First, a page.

A data catalogue is now an integral part of successful data governance because it has a significant impact on the overall data governance of a company. Even if a data catalogue as such is quickly described, there are many other topics associated with it. Among other things, it provides information about the quality of the data and its intended use. By introducing an intelligent data catalogue, the speed and quality of data use can also be significantly increased and a change to a data-driven company can be achieved. The complete and transparent basis in the form of such a data catalogue should therefore be used by every company to bring order to its data.
TDWI has now published the e-book “Data Catalog als Baustein einer erfolgreichen (Data) Governance” (Data Catalog as a building block of successful (Data) Governance) on this topic, which provides a comprehensive insight into the world of data cataloguing.
Look forward to contributions on the topics:
Use of data in the decision-making process
“Data is, however formatted, only a means to an end and does not directly add value. Indirectly, they impact the quality of different decisions through availability.”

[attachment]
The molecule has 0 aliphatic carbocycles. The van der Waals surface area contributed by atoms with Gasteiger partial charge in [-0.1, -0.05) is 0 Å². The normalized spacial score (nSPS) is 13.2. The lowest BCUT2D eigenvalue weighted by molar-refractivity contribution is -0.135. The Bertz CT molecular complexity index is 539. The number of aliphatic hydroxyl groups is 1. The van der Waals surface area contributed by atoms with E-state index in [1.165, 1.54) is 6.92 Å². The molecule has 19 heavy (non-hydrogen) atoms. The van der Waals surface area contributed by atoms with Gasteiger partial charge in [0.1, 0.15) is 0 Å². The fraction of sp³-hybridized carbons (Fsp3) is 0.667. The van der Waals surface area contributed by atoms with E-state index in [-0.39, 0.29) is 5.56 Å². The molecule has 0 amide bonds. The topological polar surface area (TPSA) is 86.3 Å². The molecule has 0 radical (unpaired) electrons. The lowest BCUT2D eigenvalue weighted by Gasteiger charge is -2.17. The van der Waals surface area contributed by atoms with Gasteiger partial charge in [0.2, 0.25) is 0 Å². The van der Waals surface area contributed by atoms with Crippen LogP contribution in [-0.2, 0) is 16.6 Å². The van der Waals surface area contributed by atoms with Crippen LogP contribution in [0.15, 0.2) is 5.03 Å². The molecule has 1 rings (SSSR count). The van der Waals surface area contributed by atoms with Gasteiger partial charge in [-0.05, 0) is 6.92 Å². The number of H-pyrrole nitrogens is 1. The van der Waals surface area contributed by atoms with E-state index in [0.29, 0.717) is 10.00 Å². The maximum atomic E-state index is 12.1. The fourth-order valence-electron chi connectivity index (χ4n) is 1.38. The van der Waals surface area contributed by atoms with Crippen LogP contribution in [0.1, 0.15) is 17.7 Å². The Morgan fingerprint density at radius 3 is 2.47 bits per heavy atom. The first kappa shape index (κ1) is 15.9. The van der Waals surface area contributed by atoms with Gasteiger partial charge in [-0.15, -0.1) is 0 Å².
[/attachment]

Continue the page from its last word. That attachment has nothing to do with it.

A Data Catalog supports concepts such as Self Service
“Decision-makers who use self-service business analytics tools in particular to make data-driven business decisions typically need access to extensive and heterogeneous data. Analysis, not only in self-service, usually requires the task-related preparation of data in order to, among other things, connect them from different data sources and solve data quality problems. This is where a data catalogue comes in to play to support the business user in compiling data for the analytical task.”
“A data strategy is a structured procedural plan to enable an organisation to generate knowledge from data.”
Data Catalog in the decision-making process
“The decision-making process is initiated with the completion of the business events in which the company is involved, be it the sale of products or the procurement of raw materials and labour, which are recorded in the company’s data systems.”